Ohio State Buckeyes: Ryan and Nina Day donate $1M to establish fund to improve mental health

Ohio State head coach Ryan Day talks to reporters during an NCAA college football news conference at the Big Ten Conference media days, at Lucas Oil Stadium, Wednesday, July 27, 2022, in Indianapolis. (AP Photo/Darron Cummings)

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Ohio State head coach Ryan Day talks to reporters during an NCAA college football news conference at the Big Ten Conference media days, at Lucas Oil Stadium, Wednesday, July 27, 2022, in Indianapolis. (AP Photo/Darron Cummings)

Ohio State football coach Ryan Day and his wife, Nina, are donating $1 million to the Ohio State University Wexner Medical Center to fund the fight against mental health struggles.

“We feel investing in the mental health of Buckeye Nation is a tremendous privilege,” Ryan Day said at a press conference Wednesday to announce the donation.

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Improving mental health has already been established as an important cause for Ryan Day, who lost his father to suicide when Day was 9 years old, and Nina, who said Wednesday she has battled anxiety throughout her life.

“It’s always been a passion of mine,” she said. “I’ve suffered from anxiety most of my life, and I suffered probably the roughest point of my life was in college and there were no resources, and I privately struggled. As I had children and growing up with Ryan, we just decided how important it was for them to grow up in a different world where if they experience any type of anxiety or depression that they had resources and they felt empowered to ask for help.”

The Department of Psychiatry and Behavioral Health at the medical center will house the new Nina and Ryan Day Resilience Fund.

“Your generous $1 million gift is transformative,” Dr. K. Luan Phan said to the Days.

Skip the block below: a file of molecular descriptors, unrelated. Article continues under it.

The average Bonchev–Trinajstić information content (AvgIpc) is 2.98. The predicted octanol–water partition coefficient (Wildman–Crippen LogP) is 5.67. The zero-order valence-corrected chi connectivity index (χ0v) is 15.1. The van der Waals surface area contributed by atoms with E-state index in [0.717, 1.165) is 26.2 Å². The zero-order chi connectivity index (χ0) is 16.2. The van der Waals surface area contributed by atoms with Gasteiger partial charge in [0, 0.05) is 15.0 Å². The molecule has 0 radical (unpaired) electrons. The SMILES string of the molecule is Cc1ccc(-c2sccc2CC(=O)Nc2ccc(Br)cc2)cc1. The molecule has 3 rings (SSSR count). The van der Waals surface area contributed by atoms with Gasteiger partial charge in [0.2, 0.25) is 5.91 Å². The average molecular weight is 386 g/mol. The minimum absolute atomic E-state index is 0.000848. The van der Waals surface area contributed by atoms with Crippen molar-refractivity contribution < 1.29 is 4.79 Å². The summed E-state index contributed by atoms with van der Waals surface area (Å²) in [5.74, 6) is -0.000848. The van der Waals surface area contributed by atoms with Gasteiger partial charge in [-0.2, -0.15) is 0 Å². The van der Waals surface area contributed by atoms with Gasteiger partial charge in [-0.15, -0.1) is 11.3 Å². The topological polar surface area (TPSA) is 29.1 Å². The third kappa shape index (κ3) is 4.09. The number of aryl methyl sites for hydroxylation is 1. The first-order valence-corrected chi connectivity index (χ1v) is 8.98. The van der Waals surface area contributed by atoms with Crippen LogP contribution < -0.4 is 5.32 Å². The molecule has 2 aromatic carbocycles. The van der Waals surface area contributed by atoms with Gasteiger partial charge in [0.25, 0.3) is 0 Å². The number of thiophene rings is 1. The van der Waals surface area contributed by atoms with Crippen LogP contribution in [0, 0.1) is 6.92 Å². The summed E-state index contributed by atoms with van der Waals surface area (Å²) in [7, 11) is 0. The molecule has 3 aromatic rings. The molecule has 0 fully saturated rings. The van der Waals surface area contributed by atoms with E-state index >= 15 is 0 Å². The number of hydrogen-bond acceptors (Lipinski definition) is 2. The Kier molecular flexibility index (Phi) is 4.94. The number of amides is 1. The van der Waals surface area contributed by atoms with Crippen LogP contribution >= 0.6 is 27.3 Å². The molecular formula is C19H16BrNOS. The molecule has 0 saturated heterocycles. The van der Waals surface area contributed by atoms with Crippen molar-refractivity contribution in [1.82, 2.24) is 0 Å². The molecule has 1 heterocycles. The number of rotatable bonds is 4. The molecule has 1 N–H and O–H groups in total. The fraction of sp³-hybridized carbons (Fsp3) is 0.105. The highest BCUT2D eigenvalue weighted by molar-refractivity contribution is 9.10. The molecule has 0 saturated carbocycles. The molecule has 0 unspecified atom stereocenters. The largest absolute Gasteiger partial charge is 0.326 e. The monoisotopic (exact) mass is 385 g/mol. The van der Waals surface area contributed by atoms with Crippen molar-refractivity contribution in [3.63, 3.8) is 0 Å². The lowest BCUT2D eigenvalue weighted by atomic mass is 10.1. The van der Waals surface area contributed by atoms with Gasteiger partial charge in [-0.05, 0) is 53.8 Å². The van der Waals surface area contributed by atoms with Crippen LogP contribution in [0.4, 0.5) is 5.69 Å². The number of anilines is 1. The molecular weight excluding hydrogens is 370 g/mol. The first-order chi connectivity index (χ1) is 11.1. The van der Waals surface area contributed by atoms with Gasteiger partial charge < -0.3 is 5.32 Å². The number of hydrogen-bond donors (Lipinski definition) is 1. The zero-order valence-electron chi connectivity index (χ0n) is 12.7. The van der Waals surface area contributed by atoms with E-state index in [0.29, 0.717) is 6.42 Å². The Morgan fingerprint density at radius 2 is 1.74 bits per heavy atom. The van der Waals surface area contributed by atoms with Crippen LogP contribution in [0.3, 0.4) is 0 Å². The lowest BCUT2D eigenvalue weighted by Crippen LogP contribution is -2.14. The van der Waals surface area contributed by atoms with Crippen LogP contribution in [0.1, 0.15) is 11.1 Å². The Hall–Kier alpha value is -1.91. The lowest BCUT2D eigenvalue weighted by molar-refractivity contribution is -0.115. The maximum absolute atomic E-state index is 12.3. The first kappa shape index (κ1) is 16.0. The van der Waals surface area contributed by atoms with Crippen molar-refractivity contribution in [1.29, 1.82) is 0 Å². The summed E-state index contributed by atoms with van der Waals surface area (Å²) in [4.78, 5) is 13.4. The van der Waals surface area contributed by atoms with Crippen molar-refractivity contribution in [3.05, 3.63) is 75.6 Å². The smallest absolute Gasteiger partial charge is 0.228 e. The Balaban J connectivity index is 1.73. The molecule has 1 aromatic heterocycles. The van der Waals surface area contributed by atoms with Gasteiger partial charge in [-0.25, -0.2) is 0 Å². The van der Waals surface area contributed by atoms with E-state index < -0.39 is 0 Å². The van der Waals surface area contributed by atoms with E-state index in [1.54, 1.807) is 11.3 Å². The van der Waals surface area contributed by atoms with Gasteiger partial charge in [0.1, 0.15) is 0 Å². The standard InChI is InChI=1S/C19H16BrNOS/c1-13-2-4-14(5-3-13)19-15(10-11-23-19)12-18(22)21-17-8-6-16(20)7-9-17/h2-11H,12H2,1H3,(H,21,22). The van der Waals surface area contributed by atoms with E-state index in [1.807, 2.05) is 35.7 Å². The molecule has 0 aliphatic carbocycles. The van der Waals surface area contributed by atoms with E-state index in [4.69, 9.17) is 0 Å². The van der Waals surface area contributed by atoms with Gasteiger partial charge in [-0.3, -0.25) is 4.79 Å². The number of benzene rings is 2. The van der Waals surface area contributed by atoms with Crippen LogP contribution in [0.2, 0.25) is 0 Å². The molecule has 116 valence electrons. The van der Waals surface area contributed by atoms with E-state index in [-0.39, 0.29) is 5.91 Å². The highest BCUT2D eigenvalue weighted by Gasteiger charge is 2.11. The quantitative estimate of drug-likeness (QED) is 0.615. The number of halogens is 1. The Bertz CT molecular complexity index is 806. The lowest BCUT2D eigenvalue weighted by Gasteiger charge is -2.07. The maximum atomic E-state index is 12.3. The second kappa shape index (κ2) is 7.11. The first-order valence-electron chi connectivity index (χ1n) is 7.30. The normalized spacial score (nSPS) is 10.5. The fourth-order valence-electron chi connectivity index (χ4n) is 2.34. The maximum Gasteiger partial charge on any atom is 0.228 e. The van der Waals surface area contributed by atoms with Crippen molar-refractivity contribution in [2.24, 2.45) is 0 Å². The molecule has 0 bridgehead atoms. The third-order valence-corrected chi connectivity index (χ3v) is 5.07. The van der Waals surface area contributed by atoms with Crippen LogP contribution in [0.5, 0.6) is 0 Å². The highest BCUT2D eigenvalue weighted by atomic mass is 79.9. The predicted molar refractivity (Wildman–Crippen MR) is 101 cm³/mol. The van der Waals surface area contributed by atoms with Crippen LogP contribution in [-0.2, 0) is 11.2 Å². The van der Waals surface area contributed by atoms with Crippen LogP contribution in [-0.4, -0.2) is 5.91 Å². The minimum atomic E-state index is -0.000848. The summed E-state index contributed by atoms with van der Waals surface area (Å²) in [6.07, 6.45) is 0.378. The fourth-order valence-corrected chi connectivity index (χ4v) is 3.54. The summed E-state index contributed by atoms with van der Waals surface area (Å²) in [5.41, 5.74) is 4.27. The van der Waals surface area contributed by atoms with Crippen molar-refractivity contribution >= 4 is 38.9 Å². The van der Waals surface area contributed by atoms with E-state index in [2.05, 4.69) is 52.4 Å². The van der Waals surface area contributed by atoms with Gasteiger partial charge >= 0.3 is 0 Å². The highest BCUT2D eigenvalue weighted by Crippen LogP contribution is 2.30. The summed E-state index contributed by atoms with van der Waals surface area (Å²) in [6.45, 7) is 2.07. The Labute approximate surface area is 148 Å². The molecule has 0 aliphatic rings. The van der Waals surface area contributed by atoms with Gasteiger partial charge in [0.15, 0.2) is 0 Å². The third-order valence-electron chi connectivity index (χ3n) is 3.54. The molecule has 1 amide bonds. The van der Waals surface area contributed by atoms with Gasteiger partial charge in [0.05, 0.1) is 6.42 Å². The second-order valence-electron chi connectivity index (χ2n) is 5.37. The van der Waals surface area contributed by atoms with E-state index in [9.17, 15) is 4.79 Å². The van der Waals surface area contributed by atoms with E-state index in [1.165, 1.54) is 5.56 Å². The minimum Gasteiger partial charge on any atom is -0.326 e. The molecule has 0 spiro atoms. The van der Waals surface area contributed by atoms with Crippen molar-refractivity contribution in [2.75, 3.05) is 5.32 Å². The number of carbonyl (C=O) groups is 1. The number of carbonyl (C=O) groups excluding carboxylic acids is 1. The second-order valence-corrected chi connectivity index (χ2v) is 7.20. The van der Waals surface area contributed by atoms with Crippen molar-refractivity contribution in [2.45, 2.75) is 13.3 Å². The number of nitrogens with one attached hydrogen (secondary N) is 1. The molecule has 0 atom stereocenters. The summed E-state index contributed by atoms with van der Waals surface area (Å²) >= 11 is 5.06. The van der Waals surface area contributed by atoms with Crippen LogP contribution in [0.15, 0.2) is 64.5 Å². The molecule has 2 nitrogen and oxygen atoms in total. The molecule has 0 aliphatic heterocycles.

Phan, a professor and chair of the department, noted establishing the new fund can be a conversation starter that leads to solutions.

“Resilience is not only the ability to bounce back, but to learn, adapt, thrive and do better than we had before,” Phan added. “Typically our department has taken care of people in the deep end. We’ll always be there to take care of people in the deep end.

“It’s more now important, as Coach Day knows really well, we can’t play defense all the time,” Phan added. “We need to take the offense, and to me resilience is really part of the offense game.”

Wexner Medical Center chief clinical officer Dr. Andrew Thomas said he could not think of a better word than resilience for the effort and thanked the Days for their donation.

In 2019, the Days contributed $100,000 to the formation of the Ryan and Christina Day Fund for Pediatric and Adolescent Mental Wellness at Nationwide Children’s Hospital in downtown Columbus.

Ryan Day said while that was aimed at removing the stigma of discussing mental health for young children, the Resilience Fund is intended to help teenagers and those who are college-age and older.

“It’s building resilience and building that strength to move forward,” he said.

“Certainly that college age is a tough stretch for a lot of people. They need the resources. They need the help, but then also identifying risk factors and getting out in front of it like Dr. Phan’s quote about trying to get out in front of this and not just responding.”

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